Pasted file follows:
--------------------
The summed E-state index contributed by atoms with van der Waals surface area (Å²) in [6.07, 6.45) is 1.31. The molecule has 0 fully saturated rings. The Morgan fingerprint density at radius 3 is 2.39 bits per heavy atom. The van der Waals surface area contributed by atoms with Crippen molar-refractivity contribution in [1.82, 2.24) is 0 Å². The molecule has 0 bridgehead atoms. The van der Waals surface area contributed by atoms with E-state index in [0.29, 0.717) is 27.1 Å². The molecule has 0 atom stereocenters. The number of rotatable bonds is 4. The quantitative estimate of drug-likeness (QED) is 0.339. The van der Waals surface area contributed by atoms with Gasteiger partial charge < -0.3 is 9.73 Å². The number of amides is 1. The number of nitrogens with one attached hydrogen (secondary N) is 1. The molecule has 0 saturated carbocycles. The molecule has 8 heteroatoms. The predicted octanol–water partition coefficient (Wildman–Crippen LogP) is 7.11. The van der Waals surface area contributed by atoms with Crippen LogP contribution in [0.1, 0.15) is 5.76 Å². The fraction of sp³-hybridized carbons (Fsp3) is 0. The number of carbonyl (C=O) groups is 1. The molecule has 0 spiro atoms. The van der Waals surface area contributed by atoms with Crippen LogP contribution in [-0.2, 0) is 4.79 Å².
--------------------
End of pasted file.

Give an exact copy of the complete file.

The summed E-state index contributed by atoms with van der Waals surface area (Å²) in [6.07, 6.45) is 1.31. The molecule has 0 fully saturated rings. The Morgan fingerprint density at radius 3 is 2.39 bits per heavy atom. The van der Waals surface area contributed by atoms with Crippen molar-refractivity contribution in [1.82, 2.24) is 0 Å². The molecule has 0 bridgehead atoms. The van der Waals surface area contributed by atoms with E-state index in [0.29, 0.717) is 27.1 Å². The molecule has 0 atom stereocenters. The number of rotatable bonds is 4. The quantitative estimate of drug-likeness (QED) is 0.339. The van der Waals surface area contributed by atoms with Gasteiger partial charge < -0.3 is 9.73 Å². The number of amides is 1. The number of nitrogens with one attached hydrogen (secondary N) is 1. The molecule has 0 saturated carbocycles. The molecule has 8 heteroatoms. The predicted octanol–water partition coefficient (Wildman–Crippen LogP) is 7.11. The van der Waals surface area contributed by atoms with Crippen LogP contribution in [0.1, 0.15) is 5.76 Å². The fraction of sp³-hybridized carbons (Fsp3) is 0. The number of carbonyl (C=O) groups is 1. The molecule has 0 spiro atoms. The van der Waals surface area contributed by atoms with Crippen LogP contribution in [-0.2, 0) is 4.79 Å².